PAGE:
Outrage After Brazil’s Superior Court Rules Sex with Three 12-year-old Girls Was Not Rape

    Superior Tribunal de Justiça in Brasília

    Superior Tribunal de Justiça in Brasília A panel of judges at Brazil’s Superior Appellate Court (Superior Tribunal de Justiça – STJ) recently ruled that a man was not guilty of rape after he had sex with three girls, all aged 12, because they were already prostitutes.

    The head of the Secretariat of Women’s Affairs, Aparecida Gonçalves, was shocked. “This not only banalizes rape, it authorizes it. The Judiciary is authorizing rapists to do this. That is very grave,” she declared.

    The minister of Human Rights, Maria do Rosário, was up in arms. She said she would put the nation’s chief prosecutor and the head of the office of government attorneys (“procurador-geral da República,” Roberto Gurgel, and the “advogado-geral da União,” Luís Inácio Adams, respectively) to work on the case immediately.

    According to Maria do Rosário, the decision used relativity as a point of departure, based on the argument that children of 12 who already had sexual lives did not have their rights violated.

    “The sentence shows that the victims were judged not the person who was charged with the crime,” she declared, adding, “The penal code makes it clear that there is presumed violence when a child of less than 14 is involved.

    “This decision by the STJ opens a path to impunity. We are very upset about this, but conscious of our duty. We shall analyze the situation with the heads of our government prosecutors and the office of attorneys, Gurgel and Adams, and decide on a position and what action we will take,” declared the minister.

    Meanwhile, the minister of Justice, José Eduardo Cardozo, pointed out that court rulings have to be respected, even when you disagree with them. “As a student of the law, I am against this ruling, but it is a decision by the STJ. I don’t know if it will be maintained. We have to wait for a final decision.”

    The Chief Justice of the court where the decision was made, Ari Pargendler, admitted the decision could be reviewed and changed. “This is a complicated issue and was decided by a panel of judges at the court. It is the word of the court, but, evidently, every case is different and the court is always willing to review judgments. Maybe that will happen.”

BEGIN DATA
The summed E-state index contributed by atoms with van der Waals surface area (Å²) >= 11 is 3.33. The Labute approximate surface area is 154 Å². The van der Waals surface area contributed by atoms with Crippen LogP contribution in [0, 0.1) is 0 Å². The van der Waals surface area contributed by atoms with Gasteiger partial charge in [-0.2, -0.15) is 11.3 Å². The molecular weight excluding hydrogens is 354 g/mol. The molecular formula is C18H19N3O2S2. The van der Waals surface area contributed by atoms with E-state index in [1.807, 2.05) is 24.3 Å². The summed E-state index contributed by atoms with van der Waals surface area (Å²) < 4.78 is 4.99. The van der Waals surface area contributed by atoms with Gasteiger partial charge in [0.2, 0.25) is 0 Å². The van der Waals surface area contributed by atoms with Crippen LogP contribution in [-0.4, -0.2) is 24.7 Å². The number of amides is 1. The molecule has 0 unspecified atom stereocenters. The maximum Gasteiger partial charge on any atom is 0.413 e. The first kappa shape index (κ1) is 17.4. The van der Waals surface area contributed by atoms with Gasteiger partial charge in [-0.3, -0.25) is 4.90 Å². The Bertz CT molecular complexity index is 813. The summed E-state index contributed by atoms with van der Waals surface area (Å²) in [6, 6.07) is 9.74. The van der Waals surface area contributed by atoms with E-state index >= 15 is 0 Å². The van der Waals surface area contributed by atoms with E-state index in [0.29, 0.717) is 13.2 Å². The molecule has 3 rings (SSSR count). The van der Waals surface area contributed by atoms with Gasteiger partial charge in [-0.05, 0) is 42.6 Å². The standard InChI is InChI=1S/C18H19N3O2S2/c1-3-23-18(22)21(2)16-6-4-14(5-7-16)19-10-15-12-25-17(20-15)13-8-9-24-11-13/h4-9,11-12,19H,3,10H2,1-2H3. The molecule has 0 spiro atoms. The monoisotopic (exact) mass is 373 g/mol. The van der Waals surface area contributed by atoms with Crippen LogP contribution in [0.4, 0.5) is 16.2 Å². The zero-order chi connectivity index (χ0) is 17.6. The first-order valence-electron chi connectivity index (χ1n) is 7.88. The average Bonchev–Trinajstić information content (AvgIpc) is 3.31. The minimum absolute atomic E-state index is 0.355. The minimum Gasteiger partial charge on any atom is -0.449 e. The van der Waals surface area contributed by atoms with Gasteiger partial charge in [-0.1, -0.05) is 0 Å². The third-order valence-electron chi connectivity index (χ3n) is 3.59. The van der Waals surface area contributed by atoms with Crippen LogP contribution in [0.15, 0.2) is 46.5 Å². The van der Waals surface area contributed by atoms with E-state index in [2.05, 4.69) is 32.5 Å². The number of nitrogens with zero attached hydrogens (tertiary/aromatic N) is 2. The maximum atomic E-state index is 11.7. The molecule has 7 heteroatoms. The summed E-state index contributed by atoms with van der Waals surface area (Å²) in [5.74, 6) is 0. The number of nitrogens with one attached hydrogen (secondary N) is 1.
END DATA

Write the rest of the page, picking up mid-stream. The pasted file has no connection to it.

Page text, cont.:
However, the STJ chief justice pointed out that the ruling was based on a technicality and that such decisions were not always understood by the population.

    “In penal law, the overriding principle is strict legality. Judges do not create law, they apply it. With that in mind, I hope people will understand the decision by the Terceira Seção, in this concrete case, and comprehend it,” declared Pargendler.

    The STJ has six panels of five judges each that are divided into three sections with ten judges each. The Third Section consists of the fifth and sixth turmas, but at this moment there is a vacancy in one of the turmas so that it was probably a panel of nine judges, instead of ten, who ruled in this case.

    The majority opinion in the case was written by the Chief Justice  of the sixth turma who is a woman, Maria Thereza de Assis Moura – she is called the “relator.”

    Brasília – A panel of judges (“Terceira Seção”) at Brazil’s Superior Appellate Court (“Superior Tribunal de Justiça – STJ”) recently ruled that a man was not guilty of rape after he had sex with three girls, all aged 12, because they were already prostitutes.

    The decision followed a lower court ruling that the man was innocent because the girls, although only 12 years of age, “had already practiced sexual activities for a long time.”

    In its ruling, the Terceira Seção said that there was no crime where a specific right was not violated; that is, because of the reality of the girls’ situation, their sexual liberty was not defiled.

    There is a precedent: in 1996, an associate justice of the Supreme Court ruled that in the question of rape of a minor the presumption of violence could be relative.

    [Usually known as statutory rape in English, sexual assault of a minor differs from forcible rape in that physical force or verbal threats are not necessarily present. Coercion is presumed for the simple reason that a minor is considered incapable of giving consent.

    There are normally two lines of mitigation for the defense. It can be alleged that the victim was believed to be over the age of consent. Or, in a more limited number of cases, when the accused is not much older than the victim (usually up to three years of age difference) the penalty will be less severe under what is known as the “Romeo and Juliet clause.”

    The jurisprudence in cases of carnal knowledge of a minor usually does not embrace the idea that circumstances in such a case could be “relative,” as in the overwrought logical rigor of the Supreme Court justice Marco Aurélio Mello, or that the situation depends on the “reality” of the people involved, as cited by Maria Thereza de Assis Moura of the STJ.]

    Government authorities have been in an uproar because of the implications of the rulings. In less than two months, Brazil will host the United Nations Rio+20 Sustainable Development Conference. Next year, the Confederation Soccer Cup. In 2014, the World Soccer Cup. And in 2016, the Olympic Games.

    ABr

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